Amnesty criticises France for alleged rights failings and ‘double standard’ on refugees

In its annual report on the status of human rights in the world, rights group Amnesty International criticised France’s rights record, in particular its refugee policy. The report claims that French rights failings and ‘double standard(s)’ leave many living in squalid and humiliating circumstances while Ukrainians fleeing Russia’s invasion are being treated differently from those from other countries.

The way French authorities talk about Ukrainians fleeing Russia’s invasion “particularly clashes” with they way they talked last year about Afghans fleeing the Taliban who had just taken over their country, said Nathalie Godard, action director for Amnesty International France, presenting the report to the press on Tuesday.

The French government has put in place a scheme to welcome at least 100,000 Ukrainians fleeing Russia’s invasion, whereas France has talked about protecting itself from migrant streams coming from other places.

This is “an illustration of the double standard” when it comes to refugees, said Godard.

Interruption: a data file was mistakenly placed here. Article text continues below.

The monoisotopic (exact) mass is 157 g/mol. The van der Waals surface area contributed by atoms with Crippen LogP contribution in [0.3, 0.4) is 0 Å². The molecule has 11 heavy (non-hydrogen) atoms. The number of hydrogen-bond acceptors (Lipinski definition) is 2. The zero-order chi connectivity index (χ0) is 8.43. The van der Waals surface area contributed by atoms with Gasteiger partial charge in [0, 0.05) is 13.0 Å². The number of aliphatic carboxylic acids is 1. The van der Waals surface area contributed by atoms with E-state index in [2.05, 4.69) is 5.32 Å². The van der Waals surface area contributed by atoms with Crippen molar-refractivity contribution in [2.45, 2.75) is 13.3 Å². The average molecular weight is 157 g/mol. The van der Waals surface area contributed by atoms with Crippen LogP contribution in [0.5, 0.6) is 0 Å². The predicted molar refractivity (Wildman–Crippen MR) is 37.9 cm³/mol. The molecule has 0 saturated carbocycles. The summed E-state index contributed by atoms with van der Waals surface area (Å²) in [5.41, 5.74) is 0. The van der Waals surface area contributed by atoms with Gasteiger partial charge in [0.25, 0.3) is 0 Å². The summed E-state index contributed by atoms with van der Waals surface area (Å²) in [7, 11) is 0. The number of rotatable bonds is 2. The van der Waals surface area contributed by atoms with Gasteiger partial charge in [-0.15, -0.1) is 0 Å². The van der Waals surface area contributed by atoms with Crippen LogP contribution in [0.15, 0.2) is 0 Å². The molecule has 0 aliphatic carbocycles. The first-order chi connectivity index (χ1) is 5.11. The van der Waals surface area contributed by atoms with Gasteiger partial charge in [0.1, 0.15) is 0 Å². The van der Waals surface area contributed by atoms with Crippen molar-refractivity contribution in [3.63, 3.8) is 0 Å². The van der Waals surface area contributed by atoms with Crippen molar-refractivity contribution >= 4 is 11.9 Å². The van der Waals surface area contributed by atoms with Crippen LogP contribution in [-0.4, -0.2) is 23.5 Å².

In Calais, where many migrants gather to try to cross the Channel to the UK, “for many years, exiled people are living in disgraceful and humiliating conditions,” said the organisation. “In 2021, nothing has changed”.

Freedom of expression
Amnesty also said France is one of 67 countries that passed laws in 2021 restricting freedom of expression and association.

The rights group “raised concerns about mass surveillance and rights of freedom of expression and association” in France, singling out the anti-terrorism law passed in July 2021 that allows for more administrative control and surveillance on suspected terrorists.

The so-called “anti-separatism” law that came into force in August 2021 runs the risk of “favourising stereotypes” of Muslims, by associating them with terrorists.

Finally, the organisation warns of “mass surveillance” with a security law passed by parliament in December 2021 that allows police to use drones to film the population, which “gravely threatens our right to private life”.

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